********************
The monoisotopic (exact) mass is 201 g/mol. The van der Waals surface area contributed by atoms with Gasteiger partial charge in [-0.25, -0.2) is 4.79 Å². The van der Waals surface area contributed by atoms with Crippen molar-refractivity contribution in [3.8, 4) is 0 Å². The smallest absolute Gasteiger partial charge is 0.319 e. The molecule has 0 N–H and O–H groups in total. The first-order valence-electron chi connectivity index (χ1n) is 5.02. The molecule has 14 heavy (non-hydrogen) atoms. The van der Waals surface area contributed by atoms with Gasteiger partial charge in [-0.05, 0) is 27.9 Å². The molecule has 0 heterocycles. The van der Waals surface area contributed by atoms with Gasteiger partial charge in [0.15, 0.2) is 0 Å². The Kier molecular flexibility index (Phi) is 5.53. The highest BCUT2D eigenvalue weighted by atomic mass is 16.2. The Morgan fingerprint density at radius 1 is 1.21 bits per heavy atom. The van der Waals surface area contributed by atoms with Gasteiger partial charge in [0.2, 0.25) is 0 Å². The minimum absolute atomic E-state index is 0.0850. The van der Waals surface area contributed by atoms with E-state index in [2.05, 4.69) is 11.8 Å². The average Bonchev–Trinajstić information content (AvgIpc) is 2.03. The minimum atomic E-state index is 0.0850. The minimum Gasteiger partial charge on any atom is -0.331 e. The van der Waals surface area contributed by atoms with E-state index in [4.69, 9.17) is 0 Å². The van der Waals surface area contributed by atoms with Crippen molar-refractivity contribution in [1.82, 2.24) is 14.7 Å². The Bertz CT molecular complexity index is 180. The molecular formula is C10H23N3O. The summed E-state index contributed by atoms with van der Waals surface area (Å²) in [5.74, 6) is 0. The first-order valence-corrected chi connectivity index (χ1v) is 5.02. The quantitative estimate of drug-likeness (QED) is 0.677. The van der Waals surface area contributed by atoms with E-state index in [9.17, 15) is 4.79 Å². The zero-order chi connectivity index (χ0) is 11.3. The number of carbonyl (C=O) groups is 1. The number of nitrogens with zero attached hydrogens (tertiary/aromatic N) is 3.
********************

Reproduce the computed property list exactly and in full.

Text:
The monoisotopic (exact) mass is 201 g/mol. The van der Waals surface area contributed by atoms with Gasteiger partial charge in [-0.25, -0.2) is 4.79 Å². The van der Waals surface area contributed by atoms with Crippen molar-refractivity contribution in [3.8, 4) is 0 Å². The smallest absolute Gasteiger partial charge is 0.319 e. The molecule has 0 N–H and O–H groups in total. The first-order valence-electron chi connectivity index (χ1n) is 5.02. The molecule has 14 heavy (non-hydrogen) atoms. The van der Waals surface area contributed by atoms with Gasteiger partial charge in [-0.05, 0) is 27.9 Å². The molecule has 0 heterocycles. The van der Waals surface area contributed by atoms with Gasteiger partial charge in [0.15, 0.2) is 0 Å². The Kier molecular flexibility index (Phi) is 5.53. The highest BCUT2D eigenvalue weighted by atomic mass is 16.2. The Morgan fingerprint density at radius 1 is 1.21 bits per heavy atom. The van der Waals surface area contributed by atoms with Gasteiger partial charge in [0.2, 0.25) is 0 Å². The minimum absolute atomic E-state index is 0.0850. The van der Waals surface area contributed by atoms with E-state index in [2.05, 4.69) is 11.8 Å². The average Bonchev–Trinajstić information content (AvgIpc) is 2.03. The minimum atomic E-state index is 0.0850. The minimum Gasteiger partial charge on any atom is -0.331 e. The van der Waals surface area contributed by atoms with E-state index in [4.69, 9.17) is 0 Å². The van der Waals surface area contributed by atoms with Crippen molar-refractivity contribution in [1.82, 2.24) is 14.7 Å². The Bertz CT molecular complexity index is 180. The molecular formula is C10H23N3O. The summed E-state index contributed by atoms with van der Waals surface area (Å²) in [5.74, 6) is 0. The first-order valence-corrected chi connectivity index (χ1v) is 5.02. The quantitative estimate of drug-likeness (QED) is 0.677. The van der Waals surface area contributed by atoms with E-state index in [9.17, 15) is 4.79 Å². The zero-order chi connectivity index (χ0) is 11.3. The number of carbonyl (C=O) groups is 1. The number of nitrogens with zero attached hydrogens (tertiary/aromatic N) is 3.